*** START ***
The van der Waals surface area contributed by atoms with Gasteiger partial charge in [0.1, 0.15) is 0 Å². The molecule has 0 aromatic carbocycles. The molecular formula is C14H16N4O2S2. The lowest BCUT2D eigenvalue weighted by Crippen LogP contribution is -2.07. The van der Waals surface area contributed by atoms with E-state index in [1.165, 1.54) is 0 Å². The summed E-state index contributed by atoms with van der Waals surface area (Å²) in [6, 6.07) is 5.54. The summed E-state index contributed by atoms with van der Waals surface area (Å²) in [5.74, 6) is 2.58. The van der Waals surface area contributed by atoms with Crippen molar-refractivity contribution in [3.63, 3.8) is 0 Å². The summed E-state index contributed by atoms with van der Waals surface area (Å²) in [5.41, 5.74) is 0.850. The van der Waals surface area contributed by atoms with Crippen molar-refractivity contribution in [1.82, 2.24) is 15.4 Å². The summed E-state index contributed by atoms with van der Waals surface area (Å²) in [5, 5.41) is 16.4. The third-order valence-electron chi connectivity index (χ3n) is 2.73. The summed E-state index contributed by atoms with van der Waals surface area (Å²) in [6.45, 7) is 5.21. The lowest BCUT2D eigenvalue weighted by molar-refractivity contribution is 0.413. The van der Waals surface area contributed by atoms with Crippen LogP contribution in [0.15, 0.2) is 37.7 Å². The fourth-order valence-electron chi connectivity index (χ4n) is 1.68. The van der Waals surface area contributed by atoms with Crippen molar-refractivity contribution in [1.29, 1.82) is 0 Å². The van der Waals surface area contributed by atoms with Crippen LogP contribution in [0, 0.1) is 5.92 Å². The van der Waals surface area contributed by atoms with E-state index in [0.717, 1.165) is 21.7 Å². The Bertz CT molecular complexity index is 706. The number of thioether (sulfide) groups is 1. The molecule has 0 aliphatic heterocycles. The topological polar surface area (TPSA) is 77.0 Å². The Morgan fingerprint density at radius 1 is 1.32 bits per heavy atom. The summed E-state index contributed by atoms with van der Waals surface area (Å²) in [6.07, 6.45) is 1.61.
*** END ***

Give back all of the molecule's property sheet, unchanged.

The van der Waals surface area contributed by atoms with Gasteiger partial charge in [0.1, 0.15) is 0 Å². The molecule has 0 aromatic carbocycles. The molecular formula is C14H16N4O2S2. The lowest BCUT2D eigenvalue weighted by Crippen LogP contribution is -2.07. The van der Waals surface area contributed by atoms with E-state index in [1.165, 1.54) is 0 Å². The summed E-state index contributed by atoms with van der Waals surface area (Å²) in [6, 6.07) is 5.54. The summed E-state index contributed by atoms with van der Waals surface area (Å²) in [5.74, 6) is 2.58. The van der Waals surface area contributed by atoms with Crippen molar-refractivity contribution in [3.63, 3.8) is 0 Å². The summed E-state index contributed by atoms with van der Waals surface area (Å²) in [5.41, 5.74) is 0.850. The van der Waals surface area contributed by atoms with Crippen molar-refractivity contribution in [1.82, 2.24) is 15.4 Å². The summed E-state index contributed by atoms with van der Waals surface area (Å²) in [5, 5.41) is 16.4. The third-order valence-electron chi connectivity index (χ3n) is 2.73. The summed E-state index contributed by atoms with van der Waals surface area (Å²) in [6.45, 7) is 5.21. The lowest BCUT2D eigenvalue weighted by molar-refractivity contribution is 0.413. The van der Waals surface area contributed by atoms with Crippen LogP contribution in [0.15, 0.2) is 37.7 Å². The fourth-order valence-electron chi connectivity index (χ4n) is 1.68. The van der Waals surface area contributed by atoms with Crippen molar-refractivity contribution in [1.29, 1.82) is 0 Å². The van der Waals surface area contributed by atoms with Crippen LogP contribution in [0, 0.1) is 5.92 Å². The van der Waals surface area contributed by atoms with E-state index in [0.717, 1.165) is 21.7 Å². The Bertz CT molecular complexity index is 706. The number of thioether (sulfide) groups is 1. The molecule has 0 aliphatic heterocycles. The topological polar surface area (TPSA) is 77.0 Å². The Morgan fingerprint density at radius 1 is 1.32 bits per heavy atom. The summed E-state index contributed by atoms with van der Waals surface area (Å²) in [6.07, 6.45) is 1.61.